KANSAS CITY, Mo. – A 20-year-old Manhattan woman hospitalized with COVID-19 hopes her story will come home with young people who do not take the virus seriously.
Cecilia Erker first noticed the loss of taste in early July and did not think too much about it. However, when he woke up the next day, he had all the classic symptoms.
“I’ve never been more ill in my life,” Erker said. “I felt like I got hit by a bus, I was having a 102 degree fever, I was coughing, I was vomiting.”
Erker was isolated at home but failed to get better. He made several trips to the ER in Manhattan and did CT scans and chest X-rays. He discovered that he had developed a secondary infection in his lungs.
Doctors told her that she needed more intensive care, and was sent to the University of Kansas Medical Center, where she spent three days in isolation in the ICU and five days in the Kovid wing.
She developed a secondary infection and would undergo surgery to remove most of her lungs the following week.
Acker said she was living an active and healthy lifestyle before testing positive.
“I never thought I’d be in this situation, two weeks away from being 21, and I’m basically losing a lung,” Erker said.
Erker described the experience as terrible, but he hopes it will enter the house with people who don’t take the virus seriously.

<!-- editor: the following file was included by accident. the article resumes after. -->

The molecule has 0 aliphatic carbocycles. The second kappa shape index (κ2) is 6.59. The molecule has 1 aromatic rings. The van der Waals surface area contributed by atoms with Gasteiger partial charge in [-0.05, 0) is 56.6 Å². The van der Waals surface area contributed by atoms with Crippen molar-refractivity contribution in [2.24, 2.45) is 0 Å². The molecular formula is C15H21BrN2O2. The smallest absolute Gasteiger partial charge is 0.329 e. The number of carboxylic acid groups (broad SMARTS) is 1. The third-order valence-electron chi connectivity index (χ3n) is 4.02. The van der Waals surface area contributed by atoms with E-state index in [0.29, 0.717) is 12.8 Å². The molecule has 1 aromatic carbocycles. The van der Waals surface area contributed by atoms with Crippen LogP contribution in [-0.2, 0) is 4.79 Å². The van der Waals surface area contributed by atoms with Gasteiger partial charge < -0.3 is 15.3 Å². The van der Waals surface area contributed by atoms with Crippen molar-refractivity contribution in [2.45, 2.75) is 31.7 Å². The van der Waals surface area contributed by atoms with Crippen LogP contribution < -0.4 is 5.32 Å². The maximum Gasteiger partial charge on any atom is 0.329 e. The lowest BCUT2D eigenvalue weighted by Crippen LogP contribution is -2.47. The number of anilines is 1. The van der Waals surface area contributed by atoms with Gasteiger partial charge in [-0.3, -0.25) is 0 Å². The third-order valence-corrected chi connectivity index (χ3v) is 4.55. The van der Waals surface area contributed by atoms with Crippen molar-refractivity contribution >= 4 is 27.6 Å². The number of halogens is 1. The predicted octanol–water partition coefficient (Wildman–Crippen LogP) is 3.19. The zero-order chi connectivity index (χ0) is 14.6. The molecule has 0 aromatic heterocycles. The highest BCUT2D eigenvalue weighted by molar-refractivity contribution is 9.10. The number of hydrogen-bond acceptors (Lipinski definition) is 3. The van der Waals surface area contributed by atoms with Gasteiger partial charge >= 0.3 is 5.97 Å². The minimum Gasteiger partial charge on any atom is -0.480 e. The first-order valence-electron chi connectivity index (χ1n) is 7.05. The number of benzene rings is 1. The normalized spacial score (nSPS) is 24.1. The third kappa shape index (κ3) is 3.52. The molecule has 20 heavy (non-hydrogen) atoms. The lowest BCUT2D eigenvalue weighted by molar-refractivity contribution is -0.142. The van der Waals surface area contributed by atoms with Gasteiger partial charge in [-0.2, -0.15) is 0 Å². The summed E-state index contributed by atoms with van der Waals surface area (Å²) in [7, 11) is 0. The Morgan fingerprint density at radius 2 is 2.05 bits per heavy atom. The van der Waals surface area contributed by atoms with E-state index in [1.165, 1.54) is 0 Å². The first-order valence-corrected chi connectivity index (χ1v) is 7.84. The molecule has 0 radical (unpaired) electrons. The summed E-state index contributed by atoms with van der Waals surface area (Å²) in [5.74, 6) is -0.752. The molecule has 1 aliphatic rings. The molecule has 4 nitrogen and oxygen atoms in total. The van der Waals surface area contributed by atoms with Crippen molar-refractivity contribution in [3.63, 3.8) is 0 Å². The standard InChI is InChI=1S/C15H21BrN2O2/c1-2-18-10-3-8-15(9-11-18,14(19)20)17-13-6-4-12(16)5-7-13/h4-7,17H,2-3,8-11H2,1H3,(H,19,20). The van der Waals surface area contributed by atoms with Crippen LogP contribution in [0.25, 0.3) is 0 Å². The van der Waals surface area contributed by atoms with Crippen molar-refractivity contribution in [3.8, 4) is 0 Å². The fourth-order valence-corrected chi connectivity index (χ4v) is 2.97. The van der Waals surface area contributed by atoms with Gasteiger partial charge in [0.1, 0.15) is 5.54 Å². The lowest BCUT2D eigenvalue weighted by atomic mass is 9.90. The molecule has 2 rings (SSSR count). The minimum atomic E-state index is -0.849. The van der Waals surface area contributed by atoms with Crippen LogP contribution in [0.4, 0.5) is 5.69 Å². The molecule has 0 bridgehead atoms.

“It’s very real; no one is invincible, no one is immune, it doesn’t matter if you’re young, old, healthy,” said Irker.
Iker is one of the cases of increasing age among youngsters across the country. In Missouri and Kansas, people aged 20–30 are currently showing the most cases.
Medical Director of Infection Control and Prevention at the University of Kansas Health System, Drs. Dana Hawkinson said the gatherings were likely to blame.
“If we can remember wearing our masks and gathering in small groups, it is certainly less safe to have 10 in small groups than in large groups, we can actually start reducing the spread of the disease, “Hawkinson said.
Irker hopes that others will think of his story when they consider going against that advice.
“I walked out to the restaurant, hung out with friends, and now I’m paying the price for it, and I regret it. If I could get it back, I could,” said Erker.